Yes, it seems counterintuitive to think of yourself, a man with incurable advanced stage prostate cancer, as being lucky. But I can’t help but think that I’m luckier than lots of men in my position.
Taking my luck for now
Perhaps the fact that I was ultra-fit when I was diagnosed in May 2017, aged just 60, is a massive part of me being lucky. Or perhaps it’s because I’ve maintained a pretty decent level of fitness since then, despite 4 years of hormone therapy doing its best to make life as hard as possible to do so.
I’m sure that those are contributing factors but, I’m afraid, the harsh reality is that some men respond really well to treatment, and for a good length of time, but other men don’t. At the moment I’m in the former camp, and my oncologist tells me that I’m in the 10% of men who are still on first line treatment after 4 years from an incurable diagnosis. I’ll take that for now and really hope it lasts for a good while yet.
Unfortunately I know of other men diagnosed after me, with a similar diagnosis, who haven’t fared as well and are no longer with us. That always brings it home to me that I must make the most of life while I can.
The order of treatments
The key to the future improved overall survival rate for men diagnosed with advanced stage prostate cancer seems to me to be all about understanding why some men respond really well to one treatment but others don’t, and also getting a much clearer picture of the order in which treatments should be delivered.
Once I started on this treatment, my PSA plummeted from its starting point of 129 to not detectable and has stayed there ever since. It begs the question as to whether I would have had the same outcome if being on standard treatment of Docetaxel. Also, if other men do as well on Abiraterone, why is it not available to all men as standard first line treatment?
Throwing different things at cancer
I’m convinced that a whole heap of work is being done to work out what personal treatment regime would best suit which man, but the results can’t come quickly enough. At the moment it seems very scattergun! We’ll throw this at it and see if it works and, if it doesn’t, we’ll throw something else at it until something works, or doesn’t. We really must do better than that.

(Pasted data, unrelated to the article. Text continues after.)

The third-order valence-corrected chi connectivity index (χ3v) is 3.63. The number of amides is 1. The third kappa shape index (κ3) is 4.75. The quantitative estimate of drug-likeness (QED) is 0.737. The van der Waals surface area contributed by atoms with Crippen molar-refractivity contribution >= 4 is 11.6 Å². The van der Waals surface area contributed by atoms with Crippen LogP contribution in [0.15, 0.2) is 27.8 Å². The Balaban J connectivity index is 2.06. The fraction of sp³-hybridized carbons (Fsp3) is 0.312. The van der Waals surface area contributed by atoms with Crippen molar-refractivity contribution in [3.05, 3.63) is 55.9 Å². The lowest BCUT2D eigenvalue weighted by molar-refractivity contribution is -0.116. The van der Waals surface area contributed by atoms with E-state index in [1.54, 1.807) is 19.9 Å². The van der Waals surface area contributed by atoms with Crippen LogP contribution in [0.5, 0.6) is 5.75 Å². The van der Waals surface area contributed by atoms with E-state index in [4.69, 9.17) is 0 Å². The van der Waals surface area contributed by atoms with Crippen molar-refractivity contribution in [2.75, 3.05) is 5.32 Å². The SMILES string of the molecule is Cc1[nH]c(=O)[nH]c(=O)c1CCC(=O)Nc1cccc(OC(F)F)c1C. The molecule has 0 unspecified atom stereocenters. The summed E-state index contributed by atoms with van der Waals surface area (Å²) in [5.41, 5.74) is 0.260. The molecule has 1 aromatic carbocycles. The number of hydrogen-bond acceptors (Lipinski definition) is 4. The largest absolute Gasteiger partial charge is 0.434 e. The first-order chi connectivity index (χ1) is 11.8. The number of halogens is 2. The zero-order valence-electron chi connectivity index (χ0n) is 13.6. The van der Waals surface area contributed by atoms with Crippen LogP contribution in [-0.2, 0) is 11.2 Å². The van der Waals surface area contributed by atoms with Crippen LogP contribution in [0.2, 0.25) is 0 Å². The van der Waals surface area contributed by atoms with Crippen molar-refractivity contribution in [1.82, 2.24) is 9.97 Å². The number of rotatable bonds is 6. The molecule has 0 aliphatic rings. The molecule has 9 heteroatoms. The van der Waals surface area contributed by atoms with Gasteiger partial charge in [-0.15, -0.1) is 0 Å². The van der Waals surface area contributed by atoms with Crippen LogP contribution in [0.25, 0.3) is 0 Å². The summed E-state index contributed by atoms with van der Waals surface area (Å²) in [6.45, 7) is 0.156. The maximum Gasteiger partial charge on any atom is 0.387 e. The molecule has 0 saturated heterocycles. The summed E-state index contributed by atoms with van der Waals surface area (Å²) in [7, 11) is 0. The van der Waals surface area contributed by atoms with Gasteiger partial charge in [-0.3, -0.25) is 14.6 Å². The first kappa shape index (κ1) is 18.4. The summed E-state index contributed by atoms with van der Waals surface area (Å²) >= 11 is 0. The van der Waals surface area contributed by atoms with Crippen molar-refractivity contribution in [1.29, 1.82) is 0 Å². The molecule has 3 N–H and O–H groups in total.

The circumstances around me managing to get Abiraterone also make me think I was a little lucky, given how affective it’s been. I was diagnosed in May 2017 and was very open about my diagnosis from the very start. So when it was announced at ASCO in June 2017 that this new “wonder drug” was proving very effective, a number of friends from all over the world brought it to my attention. I mentioned it to my oncologist, insurers agreed to fund it, and the original treatment plan of Docetaxel was replaced.
Making the most of life
Now, I want to make the most of being “lucky.” I know the treatment will fail at some point but, until then, I’d like to fill my life with joy and live life to the fullest. As of this writing, I get to walk my daughter down the aisle and I can’t wait, given that 4 years ago I didn’t think I’d ever get to do that.
I spend as much time with my two grandsons as I can, as they bring so much joy to my life. I am looking so much forward to being able to travel again, as it has always been a massive part of our lives.
Perhaps more importantly, I want to keep raising awareness so that as few men as possible need to be “lucky” to get to 4 years post-diagnosis. At the same time, I want to remind people that they really shouldn’t wait until they get news of a dreaded illness before deciding to live life to the fullest!
Have you gone to a pelvic floor physical therapist?